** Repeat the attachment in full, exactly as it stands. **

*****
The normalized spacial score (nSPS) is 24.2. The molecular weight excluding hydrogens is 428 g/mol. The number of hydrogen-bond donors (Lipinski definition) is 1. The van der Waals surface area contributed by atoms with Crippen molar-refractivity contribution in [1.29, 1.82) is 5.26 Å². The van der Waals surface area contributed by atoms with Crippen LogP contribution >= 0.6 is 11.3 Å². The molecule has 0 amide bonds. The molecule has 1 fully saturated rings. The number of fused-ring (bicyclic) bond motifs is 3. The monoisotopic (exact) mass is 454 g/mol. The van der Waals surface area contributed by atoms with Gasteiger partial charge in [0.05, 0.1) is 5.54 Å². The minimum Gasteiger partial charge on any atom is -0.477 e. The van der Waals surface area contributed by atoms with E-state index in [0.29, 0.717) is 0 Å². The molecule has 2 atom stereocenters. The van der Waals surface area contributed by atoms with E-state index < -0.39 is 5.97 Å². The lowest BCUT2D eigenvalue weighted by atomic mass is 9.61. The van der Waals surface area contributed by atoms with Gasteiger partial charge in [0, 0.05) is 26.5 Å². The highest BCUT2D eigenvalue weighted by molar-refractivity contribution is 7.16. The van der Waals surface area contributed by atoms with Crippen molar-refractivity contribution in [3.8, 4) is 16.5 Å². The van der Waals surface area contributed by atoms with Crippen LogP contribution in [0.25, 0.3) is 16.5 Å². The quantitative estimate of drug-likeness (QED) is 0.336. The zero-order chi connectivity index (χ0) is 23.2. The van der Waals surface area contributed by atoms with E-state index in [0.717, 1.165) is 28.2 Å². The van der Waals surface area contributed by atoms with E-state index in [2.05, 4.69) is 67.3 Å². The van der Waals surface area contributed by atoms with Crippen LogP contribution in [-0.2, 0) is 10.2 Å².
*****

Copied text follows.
The normalized spacial score (nSPS) is 24.2. The molecular weight excluding hydrogens is 428 g/mol. The number of hydrogen-bond donors (Lipinski definition) is 1. The van der Waals surface area contributed by atoms with Crippen molar-refractivity contribution in [1.29, 1.82) is 5.26 Å². The van der Waals surface area contributed by atoms with Crippen LogP contribution >= 0.6 is 11.3 Å². The molecule has 0 amide bonds. The molecule has 1 fully saturated rings. The number of fused-ring (bicyclic) bond motifs is 3. The monoisotopic (exact) mass is 454 g/mol. The van der Waals surface area contributed by atoms with Gasteiger partial charge in [0.05, 0.1) is 5.54 Å². The minimum Gasteiger partial charge on any atom is -0.477 e. The van der Waals surface area contributed by atoms with E-state index in [0.29, 0.717) is 0 Å². The molecule has 2 atom stereocenters. The van der Waals surface area contributed by atoms with E-state index < -0.39 is 5.97 Å². The lowest BCUT2D eigenvalue weighted by atomic mass is 9.61. The van der Waals surface area contributed by atoms with Gasteiger partial charge in [0, 0.05) is 26.5 Å². The highest BCUT2D eigenvalue weighted by molar-refractivity contribution is 7.16. The van der Waals surface area contributed by atoms with Crippen molar-refractivity contribution in [3.8, 4) is 16.5 Å². The van der Waals surface area contributed by atoms with Crippen LogP contribution in [0.25, 0.3) is 16.5 Å². The quantitative estimate of drug-likeness (QED) is 0.336. The zero-order chi connectivity index (χ0) is 23.2. The van der Waals surface area contributed by atoms with E-state index in [0.717, 1.165) is 28.2 Å². The van der Waals surface area contributed by atoms with E-state index in [2.05, 4.69) is 67.3 Å². The van der Waals surface area contributed by atoms with Crippen LogP contribution in [-0.2, 0) is 10.2 Å².